How many film franchises that struggled to merit strong critical reception to match their copious box office earnings can say that, in the eyes of the masses, they got it right the fifth time? The Fast and the Furious franchise is one of the only ones I can think of in that respect, and this is largely because where most franchises would admit they’ve run out of gas and are having difficultly finding new ground to cover, The Fast and the Furious buckled off and took a detour when it really needed it. When the previous installment, Fast & Furious, failed to excite even die-hard fans, the result for Fast Five was for writer Chris Morgan to continue to embed that grittier style he toyed with in the fourth film to the franchise’s formula. The result is a film that plays more like The Italian Job than a Fast and the Furious film, as the emphasis on cars is downgraded considerably to just one street race at the end and the emphasis on the film is a lot of masculine energy in gun fights, fistfights, and a central heist in the storyline.
All of this is well and good, and maybe this is what Fast and the Furious began asking for after the fourth film, but for me, this feels like this series went through metamorphosis and became something it was never supposed to be nor foreseen to be. The action setpieces in the film are all undeniably strong in how well they are articulated – especially one in particular which I’ll address later – and the level of energy over the course of two hours, the longest runtime a film in the series has boasted thus far, never depletes or falters. However, Fast Five abandons what made the series so likable in the beginning, and turned it into a glossy action film that feels like the highlight reel from an action film. If the first two films in this series were underground street-racing events, this film is the antiseptic showroom floor of a Ferrari dealership.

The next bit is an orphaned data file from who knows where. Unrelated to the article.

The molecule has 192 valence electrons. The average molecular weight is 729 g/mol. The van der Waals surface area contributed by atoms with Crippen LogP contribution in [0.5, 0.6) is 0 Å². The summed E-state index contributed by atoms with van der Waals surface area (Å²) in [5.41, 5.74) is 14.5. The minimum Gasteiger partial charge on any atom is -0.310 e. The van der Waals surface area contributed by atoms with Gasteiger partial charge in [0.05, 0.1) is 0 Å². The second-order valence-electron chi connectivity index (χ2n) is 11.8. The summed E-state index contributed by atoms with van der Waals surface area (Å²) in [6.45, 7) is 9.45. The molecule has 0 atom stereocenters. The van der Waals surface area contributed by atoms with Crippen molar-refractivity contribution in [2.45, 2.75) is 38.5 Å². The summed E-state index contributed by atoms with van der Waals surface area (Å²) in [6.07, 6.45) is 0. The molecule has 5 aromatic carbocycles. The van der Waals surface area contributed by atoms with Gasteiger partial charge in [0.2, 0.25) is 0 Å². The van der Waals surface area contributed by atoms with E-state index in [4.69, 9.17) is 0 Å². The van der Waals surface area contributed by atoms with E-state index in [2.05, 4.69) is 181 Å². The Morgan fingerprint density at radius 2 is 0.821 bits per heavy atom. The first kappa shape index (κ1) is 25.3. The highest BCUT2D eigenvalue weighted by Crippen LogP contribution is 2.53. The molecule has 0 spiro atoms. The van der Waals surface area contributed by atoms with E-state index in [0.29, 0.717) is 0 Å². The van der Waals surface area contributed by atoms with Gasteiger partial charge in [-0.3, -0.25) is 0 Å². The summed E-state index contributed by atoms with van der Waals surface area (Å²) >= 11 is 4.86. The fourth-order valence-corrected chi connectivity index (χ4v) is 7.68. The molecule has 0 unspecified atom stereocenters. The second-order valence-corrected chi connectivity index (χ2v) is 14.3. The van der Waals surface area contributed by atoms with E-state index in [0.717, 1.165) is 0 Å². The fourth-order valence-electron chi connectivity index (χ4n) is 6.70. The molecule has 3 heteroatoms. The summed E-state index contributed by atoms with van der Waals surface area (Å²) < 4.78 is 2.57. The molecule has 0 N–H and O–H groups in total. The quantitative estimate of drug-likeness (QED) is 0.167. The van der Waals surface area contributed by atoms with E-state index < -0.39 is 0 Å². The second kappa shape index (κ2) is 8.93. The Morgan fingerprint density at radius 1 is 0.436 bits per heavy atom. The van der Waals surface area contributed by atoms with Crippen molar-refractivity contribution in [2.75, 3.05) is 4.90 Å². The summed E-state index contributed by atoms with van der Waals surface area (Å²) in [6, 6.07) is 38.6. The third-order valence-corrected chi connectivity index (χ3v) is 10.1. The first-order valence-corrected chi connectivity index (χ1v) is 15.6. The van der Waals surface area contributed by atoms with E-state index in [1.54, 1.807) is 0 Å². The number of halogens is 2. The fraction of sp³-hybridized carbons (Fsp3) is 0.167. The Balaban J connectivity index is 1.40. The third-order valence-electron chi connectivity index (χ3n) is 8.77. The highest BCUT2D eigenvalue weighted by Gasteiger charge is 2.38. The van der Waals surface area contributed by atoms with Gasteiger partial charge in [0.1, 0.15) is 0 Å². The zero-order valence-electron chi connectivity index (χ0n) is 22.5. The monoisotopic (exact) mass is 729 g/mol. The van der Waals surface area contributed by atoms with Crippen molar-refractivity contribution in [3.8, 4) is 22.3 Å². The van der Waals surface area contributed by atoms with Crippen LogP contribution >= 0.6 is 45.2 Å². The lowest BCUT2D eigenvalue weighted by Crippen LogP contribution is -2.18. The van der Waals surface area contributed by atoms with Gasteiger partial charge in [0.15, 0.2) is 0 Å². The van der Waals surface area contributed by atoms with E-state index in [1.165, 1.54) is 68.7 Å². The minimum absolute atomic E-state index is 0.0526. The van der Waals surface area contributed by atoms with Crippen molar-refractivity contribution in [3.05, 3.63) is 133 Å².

We follow the same characters we have in previous installments, specifically Brian O’Conner (Paul Walker), the cop-turned-street-racer-turned-cop-again-turned-street-racer-once-more and his friends Dom Toretto (Vin Diesel) and his sister Mia (Jordana Brewster). In the opening scene of the film, Brian winds up preventing Dom from going back to jail by causing a large pileup involving the bus Dom is being transported on. Miraculously, nobody else on the bus is hurt and only Dom escapes, with the crew fleeing to Rio de Janeiro. It doesn’t take long for U.S. Diplomatic Security Service agent Luke Hobbs (Dwayne “The Rock” Johnson) to get hot on Dom’s trail, especially when the group hatches a plan to steal $100 million from a corrupt business tycoon named Hernan Reyes (Joaquim de Almeida).
The gang decides that robbing Reyes would give them enough money to kick back for a while, or at least until the characters are called in for another sequel, er, job. In order to pull off such a high-caliber operation, they enlist in some old friends Fast and the Furious fans may recognize. Roman Pierce (Tyrese Gibson), a longtime friend of Brian’s is one of them, along with both street-racer and criminal opportunist Han (Sang Kung) and street-race organizer Tej Parker (Ludacris). All together, the gang assembles like Marvel’s Avengers and attempts an international crackdown of epic proportions.